In New Zealand, writer Jean Watson is an anonymous elderly woman living in a modest Wellington flat. In southern India she is revered as the famous ‘Jean Aunty’. Gerard Smyth’s documentary explores her fascinating double life.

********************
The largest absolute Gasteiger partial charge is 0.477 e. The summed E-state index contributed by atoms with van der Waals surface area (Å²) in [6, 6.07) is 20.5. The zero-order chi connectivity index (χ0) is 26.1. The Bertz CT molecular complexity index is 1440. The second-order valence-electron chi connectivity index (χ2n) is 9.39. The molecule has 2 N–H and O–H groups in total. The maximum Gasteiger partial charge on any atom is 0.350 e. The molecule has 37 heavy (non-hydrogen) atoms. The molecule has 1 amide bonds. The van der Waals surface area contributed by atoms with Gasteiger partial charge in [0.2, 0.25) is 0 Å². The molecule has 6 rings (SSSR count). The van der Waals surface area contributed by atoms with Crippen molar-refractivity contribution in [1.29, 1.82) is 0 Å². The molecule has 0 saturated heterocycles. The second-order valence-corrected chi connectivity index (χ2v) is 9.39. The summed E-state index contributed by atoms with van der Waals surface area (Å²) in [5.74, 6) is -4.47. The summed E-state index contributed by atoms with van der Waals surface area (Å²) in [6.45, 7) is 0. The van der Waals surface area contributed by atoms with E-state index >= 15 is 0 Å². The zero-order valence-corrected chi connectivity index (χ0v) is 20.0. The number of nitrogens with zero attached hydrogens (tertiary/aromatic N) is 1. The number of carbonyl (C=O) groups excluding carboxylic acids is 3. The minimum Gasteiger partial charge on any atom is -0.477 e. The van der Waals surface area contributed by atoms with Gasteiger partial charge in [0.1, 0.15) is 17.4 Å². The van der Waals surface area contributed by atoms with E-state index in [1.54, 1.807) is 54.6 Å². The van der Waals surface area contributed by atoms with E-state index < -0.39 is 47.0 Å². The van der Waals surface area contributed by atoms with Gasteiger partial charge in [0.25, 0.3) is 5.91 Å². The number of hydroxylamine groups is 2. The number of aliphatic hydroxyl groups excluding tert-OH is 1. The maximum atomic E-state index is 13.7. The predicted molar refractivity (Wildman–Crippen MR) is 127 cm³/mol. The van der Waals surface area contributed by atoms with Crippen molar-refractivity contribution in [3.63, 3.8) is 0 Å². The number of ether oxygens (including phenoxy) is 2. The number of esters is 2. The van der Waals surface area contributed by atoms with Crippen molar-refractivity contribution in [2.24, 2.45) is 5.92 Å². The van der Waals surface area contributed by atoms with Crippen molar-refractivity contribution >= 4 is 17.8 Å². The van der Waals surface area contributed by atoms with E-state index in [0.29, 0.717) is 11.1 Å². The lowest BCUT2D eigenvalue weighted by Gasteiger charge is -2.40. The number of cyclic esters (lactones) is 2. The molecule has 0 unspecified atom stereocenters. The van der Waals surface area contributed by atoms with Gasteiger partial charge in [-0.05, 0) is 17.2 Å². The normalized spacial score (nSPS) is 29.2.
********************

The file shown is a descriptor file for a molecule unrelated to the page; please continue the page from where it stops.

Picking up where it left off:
Unassuming heroism may be the only kind that makes any sense to Christchurch filmmaker Gerard Smyth (When a City Falls, Barefoot Cinema). Eighty-year-old writer Jean Watson could hardly be more self-deprecating in responding to his attention in this film, but by the end of his account of her surprising life you might wonder why there’s not been a film about her already. The book-loving daughter of Northland dairy farmers, she’s best known in New Zealand for Stand in the Rain, a novel published in 1965, and for her decade-long involvement with another literary scion of the land, Barry Crump. What is less well known is that 30 years ago she sold her Wellington house and used the proceeds to buy the land for a children’s home in Tamil Nadu in southern India. We follow along on one of her frequent visits. She guides us around the rapidly changing world of her ‘Star People’, named for the white stars painted on their faces. The value of her work is there for all to see, not least in the hospitality of successful former beneficiaries, and the shining eyes of the children enjoying shelter and educational opportunities.